I love a good surprise. Whether it’s something that I held low expectations for and get blown away by, or a title that arrives to me from out of the blue and ends up delighting, it’s wonderful to be reminded that games can surprise you. Stonehearth, a voxel-based survival/management game from Radiant Entertainment, absolutely falls in to the latter category.
Charming and adorable are definitely words to describe Stonehearth from the very first look, but diving in deeper I found a game that also carried an enjoyable level of management depth and impressive amounts of potential.
You kick things off by picking one of two races (Ascendancy and Rayya’s Children), two biomes (Temperate and Desert) and three difficulty settings. After that, you roll for the stats your seven citizens will have, purchase some tools or food items you want to bring along with your starting 150 gold, and select a segment of an auto-generated map to colonize.
The way the game starts you off is very step-by-step and simple to understand. The three stats (Mind, Body and Spirit) are cleanly explained, and getting your game started further pushes a sense of welcome and entertainment. Once things kick off, though, the layers of depth begin to quickly appear.
From the very outset, you have to plan out who among your seven little cuties will have a job or not. Granting a Hearthling a job to do is as simple as making sure the right tool is in your inventory, going to a management screen and clicking who does what. In general, Hearthlings with a high Mind stat are better suited to crafting professions like Farmer or Carpenter, while those with a high Spirit stat are best suited to military jobs.
Figuring out who does what job, what goes where, and how much you need to gather and maintain all become apparent pretty early on, but it all doesn’t really hit you like a truck either. Your first playthrough guides you along, and soon you start to get a system in place. just as things are moving on automatic, a new layer arrives to give you a goal to work towards or a new threat to consider.
The level of progression in Stonehearth feels just right, as watching my little Ascendancy camp grow up in to a pretty solid little village gave me a sense of accomplishment and pride. There were a few things I could have done better, but getting the flow of the game came naturally, and before I knew it several hours had slid by.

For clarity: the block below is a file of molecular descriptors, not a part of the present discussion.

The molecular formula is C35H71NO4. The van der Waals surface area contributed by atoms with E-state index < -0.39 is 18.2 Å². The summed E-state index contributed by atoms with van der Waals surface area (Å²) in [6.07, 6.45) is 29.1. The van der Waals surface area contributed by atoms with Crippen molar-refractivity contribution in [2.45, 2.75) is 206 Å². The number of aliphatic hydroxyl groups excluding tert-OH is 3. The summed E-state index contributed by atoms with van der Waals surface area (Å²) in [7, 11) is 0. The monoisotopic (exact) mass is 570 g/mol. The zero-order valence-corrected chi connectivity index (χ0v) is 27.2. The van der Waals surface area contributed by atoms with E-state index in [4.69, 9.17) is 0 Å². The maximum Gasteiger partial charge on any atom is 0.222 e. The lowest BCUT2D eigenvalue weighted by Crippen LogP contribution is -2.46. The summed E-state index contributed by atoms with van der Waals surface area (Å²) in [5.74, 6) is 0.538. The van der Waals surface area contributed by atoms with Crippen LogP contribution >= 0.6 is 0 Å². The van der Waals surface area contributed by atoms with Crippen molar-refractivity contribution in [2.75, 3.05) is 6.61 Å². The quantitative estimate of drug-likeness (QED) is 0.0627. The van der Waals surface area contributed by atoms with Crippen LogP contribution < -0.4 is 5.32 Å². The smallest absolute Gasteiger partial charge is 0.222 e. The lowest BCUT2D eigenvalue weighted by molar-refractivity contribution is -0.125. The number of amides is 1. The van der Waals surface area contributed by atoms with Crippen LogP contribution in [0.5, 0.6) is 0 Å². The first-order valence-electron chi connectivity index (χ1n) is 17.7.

Management is one part of the game, but survival is another, as your materials must be gathered from things around you. Harvesting wood, rock, ore and clay are just as important first steps as assigning Hearthlings a role, and once more these are all simply executed and naturally learned.
Once you’ve gotten a basic foothold, you get to start playing with the most creative part of the game: building design. While the game offers you some pre-made templates, you’re absolutely able to build things from scratch with LEGO-level voxel construction. While some of the building tools can have their weird quibbles, designing a building once more feels totally natural. You can’t exactly build Landmark-level palaces, but what’s possible here is still enjoyable.
Buildings are one part of survival, but fending off attacks are another. Now and again, you’ll face invasions either from roving wildlife or more “civilized” targets like goblins. Keeping your military-minded Hearthlings in top condition in both equipment and health becomes vital, and seeing them grow in to a fighting force adds to the sense of progression and reward.
With all of the balls you juggle in Stonehearth, it can seem overwhelming on paper, but I can’t stress enough how easily everything clicked. If you’ve ever played a Sims game or any other management game on a semi-casual basis, you’ll feel right at home. And if you haven’t played anything like that, the tutorials hit the perfect balance of being intuitive while also respecting your intelligence.
Most surprising of all is that all of these features are in an early access title, so you don’t feel like it’s ripping you off or cashing in. The game has the perfect amount of activities to make it feel complete while also having space to grow. You can hit a crafter’s skill ceiling in relatively short order, but that just means more is coming later, and with all of the professions on offer now I can absolutely see even more could fit in. Imagine if this game set up a system for governance, or let you manage multiple towns…
With everything said, there are still a couple of faults. Inventory management can be a little bit wonky at times, with knowing what’s where feeling a bit too chaotic. You can specify what materials collect in Storage Areas or Storage Chests, but it all still feels pretty disorganized as materials pile up in haphazard ways.
Further, the Hearthling AI can be maddeningly inefficient and stupid at times. I’ve had a couple of citizens nearly starve to death because they were trapped on the roof of a just-completed building or stuck in a hole somewhere, and watching your town raise a building brick by brick in what looks like the slowest way possible makes me claw my hair.
These faults are minor when you take in the full game and realize just how much more could come. Stonehearth is one of the few examples of an early access title done right, and it’s clearly developed with a level of care and balance that makes it an easy obsession. It’s cute and cubic, but with its own vibe; it’s easy to play but deceptively involving; it’s simple on the outside, but a delightful time eater.
I can’t wait to see what else this game is capable of, and I can’t recommend this game enough. If you’re someone who enjoys management sims and cute things. Stonehearth is worth your notice.